Eagle- Barrett Syndrome: A Case ReportCorrespondence Address :
DR. Chapay Soren MD, Assistant Professor of Pediatrics
Konaseema Institute of Medical Sciences, Chaitanya Nagar
Amalapuram, East Godavari dist, Andhra Pradesh-533201, India.
Phone: 09440106344, E-mail: firstname.lastname@example.org
Eagle-Barrett syndrome is a rare congenital anomaly of uncertain aetiology almost exclusive to males. It is characterized by the triad of absent or incomplete abdominal musculature, undescended testes, and urinary tract abnormalities. A male baby with above characteristics triad was born in our hospital. A diagnosis of Eagle-Barrett Syndrome was made. This was undertaken in order to highlight the occurrence of this rare syndrome in our environment and to review its pathogenesis, presentation and management approach.
Urinary, Paediatrics, Renal Failure
Eagle-Barrett Syndrome, also known as triad syndrome or Prune belly syndrome, represents a spectrum of anomalies with variable degrees of severity predominantly affecting males. It is a rare condition characterized by the triad of absent or incomplete abdominal musculature, bilateral cryptorchidism and urinary tract abnormalities. It is caused by urethral obstruction early in development resulting in massive bladder distension and urinary ascites, leading to degeneration of the abdominal wall musculature and failure of testicular descent. The impaired elimination of urine from the bladder leads to oligohydramnios, pulmonary hypoplasia, and Potterâ€™s facies. The urinary tract may have variable degrees of hydronephrosis, renal dysplasia, dilated tortuous ureters, an enlarged bladder, and a dilated prostatic urethra. The exact aetiology of EBS is unknown.The case is reported for its rare congenital abnormality.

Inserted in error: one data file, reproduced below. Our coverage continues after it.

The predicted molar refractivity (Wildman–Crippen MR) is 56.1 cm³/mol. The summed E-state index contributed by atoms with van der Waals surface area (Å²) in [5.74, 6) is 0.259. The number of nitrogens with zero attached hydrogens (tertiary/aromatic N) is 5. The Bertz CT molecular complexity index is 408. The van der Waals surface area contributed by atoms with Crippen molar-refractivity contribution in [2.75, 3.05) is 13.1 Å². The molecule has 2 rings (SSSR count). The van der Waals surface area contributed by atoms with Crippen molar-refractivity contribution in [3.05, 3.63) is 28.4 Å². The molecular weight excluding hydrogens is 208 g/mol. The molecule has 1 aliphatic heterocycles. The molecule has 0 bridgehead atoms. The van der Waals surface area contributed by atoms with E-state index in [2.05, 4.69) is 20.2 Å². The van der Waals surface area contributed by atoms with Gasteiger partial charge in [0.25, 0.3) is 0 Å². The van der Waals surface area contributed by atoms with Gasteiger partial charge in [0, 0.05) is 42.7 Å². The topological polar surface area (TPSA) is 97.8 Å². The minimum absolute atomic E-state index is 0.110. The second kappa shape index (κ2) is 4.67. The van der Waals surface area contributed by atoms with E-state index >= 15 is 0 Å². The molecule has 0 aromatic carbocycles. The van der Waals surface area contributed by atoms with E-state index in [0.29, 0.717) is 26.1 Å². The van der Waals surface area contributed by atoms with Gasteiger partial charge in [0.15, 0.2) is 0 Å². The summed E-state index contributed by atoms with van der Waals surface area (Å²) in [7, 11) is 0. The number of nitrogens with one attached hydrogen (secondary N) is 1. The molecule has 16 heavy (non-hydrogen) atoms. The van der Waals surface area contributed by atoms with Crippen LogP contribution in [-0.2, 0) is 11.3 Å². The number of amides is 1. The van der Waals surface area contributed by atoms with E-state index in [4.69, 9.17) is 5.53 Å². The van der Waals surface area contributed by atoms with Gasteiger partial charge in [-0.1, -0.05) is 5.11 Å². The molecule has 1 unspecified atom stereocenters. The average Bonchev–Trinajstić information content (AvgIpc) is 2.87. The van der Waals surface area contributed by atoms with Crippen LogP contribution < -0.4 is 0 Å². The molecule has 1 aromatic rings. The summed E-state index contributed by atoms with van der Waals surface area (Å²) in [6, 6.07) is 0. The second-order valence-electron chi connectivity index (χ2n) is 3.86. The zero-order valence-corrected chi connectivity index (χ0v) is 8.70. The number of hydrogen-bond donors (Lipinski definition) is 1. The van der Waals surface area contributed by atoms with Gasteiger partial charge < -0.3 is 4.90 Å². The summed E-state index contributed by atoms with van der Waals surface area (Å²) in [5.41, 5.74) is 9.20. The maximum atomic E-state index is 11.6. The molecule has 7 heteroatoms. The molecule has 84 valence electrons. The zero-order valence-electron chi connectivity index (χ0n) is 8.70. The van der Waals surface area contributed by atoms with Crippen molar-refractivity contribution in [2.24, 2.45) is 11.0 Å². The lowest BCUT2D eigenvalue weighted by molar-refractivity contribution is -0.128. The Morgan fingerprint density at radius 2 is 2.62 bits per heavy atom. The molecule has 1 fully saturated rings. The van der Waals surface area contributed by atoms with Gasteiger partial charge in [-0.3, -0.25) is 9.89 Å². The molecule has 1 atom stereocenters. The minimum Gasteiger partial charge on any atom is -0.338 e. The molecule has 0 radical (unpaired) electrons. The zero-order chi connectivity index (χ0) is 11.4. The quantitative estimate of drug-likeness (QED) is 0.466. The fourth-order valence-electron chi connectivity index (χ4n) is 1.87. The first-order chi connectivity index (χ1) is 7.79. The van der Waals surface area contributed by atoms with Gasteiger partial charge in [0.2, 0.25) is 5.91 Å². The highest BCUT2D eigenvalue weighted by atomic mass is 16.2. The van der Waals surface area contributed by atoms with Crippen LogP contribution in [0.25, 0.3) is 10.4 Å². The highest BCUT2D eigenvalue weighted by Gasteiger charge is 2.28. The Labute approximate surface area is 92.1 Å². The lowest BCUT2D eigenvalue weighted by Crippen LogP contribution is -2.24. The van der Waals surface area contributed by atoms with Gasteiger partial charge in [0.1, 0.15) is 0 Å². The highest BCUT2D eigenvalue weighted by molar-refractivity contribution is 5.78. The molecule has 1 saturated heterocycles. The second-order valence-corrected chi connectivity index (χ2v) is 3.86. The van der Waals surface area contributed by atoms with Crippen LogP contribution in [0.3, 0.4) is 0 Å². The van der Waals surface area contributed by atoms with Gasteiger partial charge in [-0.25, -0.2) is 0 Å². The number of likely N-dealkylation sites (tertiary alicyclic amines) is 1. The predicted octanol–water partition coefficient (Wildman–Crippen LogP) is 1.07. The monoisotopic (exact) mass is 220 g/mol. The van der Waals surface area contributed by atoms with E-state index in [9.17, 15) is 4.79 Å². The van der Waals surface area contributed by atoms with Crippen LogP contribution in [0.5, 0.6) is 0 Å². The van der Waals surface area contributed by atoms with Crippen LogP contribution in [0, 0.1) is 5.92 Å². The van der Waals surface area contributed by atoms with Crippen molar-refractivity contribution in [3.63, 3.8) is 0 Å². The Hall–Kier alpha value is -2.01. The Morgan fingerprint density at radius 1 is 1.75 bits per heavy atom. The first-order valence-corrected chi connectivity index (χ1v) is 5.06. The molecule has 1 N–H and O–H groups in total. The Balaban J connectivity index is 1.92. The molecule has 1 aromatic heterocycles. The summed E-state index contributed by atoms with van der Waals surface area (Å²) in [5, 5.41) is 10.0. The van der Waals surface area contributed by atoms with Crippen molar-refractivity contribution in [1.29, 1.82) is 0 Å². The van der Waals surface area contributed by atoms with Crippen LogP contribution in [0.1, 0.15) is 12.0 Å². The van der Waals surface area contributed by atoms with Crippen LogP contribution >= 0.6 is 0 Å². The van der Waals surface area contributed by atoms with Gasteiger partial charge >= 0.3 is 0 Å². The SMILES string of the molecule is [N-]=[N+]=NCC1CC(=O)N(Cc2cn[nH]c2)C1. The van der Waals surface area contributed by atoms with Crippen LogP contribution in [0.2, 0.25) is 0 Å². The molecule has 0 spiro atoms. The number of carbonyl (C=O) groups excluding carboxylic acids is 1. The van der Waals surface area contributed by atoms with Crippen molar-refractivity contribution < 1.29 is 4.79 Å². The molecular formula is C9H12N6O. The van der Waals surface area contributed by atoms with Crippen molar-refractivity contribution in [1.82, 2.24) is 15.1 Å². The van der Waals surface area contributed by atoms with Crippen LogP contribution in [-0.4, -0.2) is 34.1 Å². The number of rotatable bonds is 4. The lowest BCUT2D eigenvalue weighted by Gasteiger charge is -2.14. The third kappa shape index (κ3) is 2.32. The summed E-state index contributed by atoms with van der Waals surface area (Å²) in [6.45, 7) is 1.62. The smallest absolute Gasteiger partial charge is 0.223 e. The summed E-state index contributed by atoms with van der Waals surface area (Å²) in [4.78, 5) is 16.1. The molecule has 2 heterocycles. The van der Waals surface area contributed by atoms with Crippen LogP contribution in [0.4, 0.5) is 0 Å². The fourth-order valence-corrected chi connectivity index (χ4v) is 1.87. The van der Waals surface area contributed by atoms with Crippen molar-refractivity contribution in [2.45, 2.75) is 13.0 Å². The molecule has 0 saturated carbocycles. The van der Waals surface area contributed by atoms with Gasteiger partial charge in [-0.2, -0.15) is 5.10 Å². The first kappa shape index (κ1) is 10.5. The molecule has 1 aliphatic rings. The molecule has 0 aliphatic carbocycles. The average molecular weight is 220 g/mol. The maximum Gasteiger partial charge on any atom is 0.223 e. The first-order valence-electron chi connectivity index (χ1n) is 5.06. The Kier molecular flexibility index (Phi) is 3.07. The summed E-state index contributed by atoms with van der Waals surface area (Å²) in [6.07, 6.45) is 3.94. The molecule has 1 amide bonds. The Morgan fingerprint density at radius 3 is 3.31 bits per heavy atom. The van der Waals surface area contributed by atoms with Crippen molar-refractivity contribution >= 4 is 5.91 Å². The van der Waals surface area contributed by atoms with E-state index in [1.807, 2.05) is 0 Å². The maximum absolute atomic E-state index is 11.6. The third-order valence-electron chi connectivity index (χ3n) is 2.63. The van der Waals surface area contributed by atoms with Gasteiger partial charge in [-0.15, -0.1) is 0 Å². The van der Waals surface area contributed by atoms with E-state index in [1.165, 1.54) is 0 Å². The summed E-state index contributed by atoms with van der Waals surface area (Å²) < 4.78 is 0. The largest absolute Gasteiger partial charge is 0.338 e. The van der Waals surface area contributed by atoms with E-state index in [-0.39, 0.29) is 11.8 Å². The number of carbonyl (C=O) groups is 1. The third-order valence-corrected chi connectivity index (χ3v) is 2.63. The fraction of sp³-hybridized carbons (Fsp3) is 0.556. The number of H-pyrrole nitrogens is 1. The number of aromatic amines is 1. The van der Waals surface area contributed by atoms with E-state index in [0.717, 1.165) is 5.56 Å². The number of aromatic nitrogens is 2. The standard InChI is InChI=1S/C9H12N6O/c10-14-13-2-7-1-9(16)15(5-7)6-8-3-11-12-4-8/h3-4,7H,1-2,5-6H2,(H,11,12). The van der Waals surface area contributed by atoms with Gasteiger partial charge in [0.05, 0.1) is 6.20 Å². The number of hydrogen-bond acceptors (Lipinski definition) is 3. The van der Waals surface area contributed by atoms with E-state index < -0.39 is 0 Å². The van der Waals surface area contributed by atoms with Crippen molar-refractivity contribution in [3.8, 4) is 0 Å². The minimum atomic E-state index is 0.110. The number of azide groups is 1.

A 3.5kg male baby was delivered in our hospital by an un-booked 29- year old Gravida 2, Para 1, Live 1 mother with an APGAR score of 5 at 1minutes and 10 at 5 minutes after birth. Abdominal examination revealed huge distension with thin and wrinkled skin protruding most prominently in the right side with visible bowel loops.(Table/Fig 1) Both the kidneys are palpable. Perineal examination showed bilateral cryptorchidism and hypospadiasis. Cardiac examination was normal by clinical examination and echocardiography. Investigations showed hyponatremia with Na of 130meq/l, urea of 65mg/ dl, and creatinine of 1.5mg/dl. Ultrasound imaging showed mild hydronephrosis with gross dilatation pelvicalyceal system of right kidney and moderate hydronephrosis of left kidney with grossly dilated ureters, and distended bowel loops.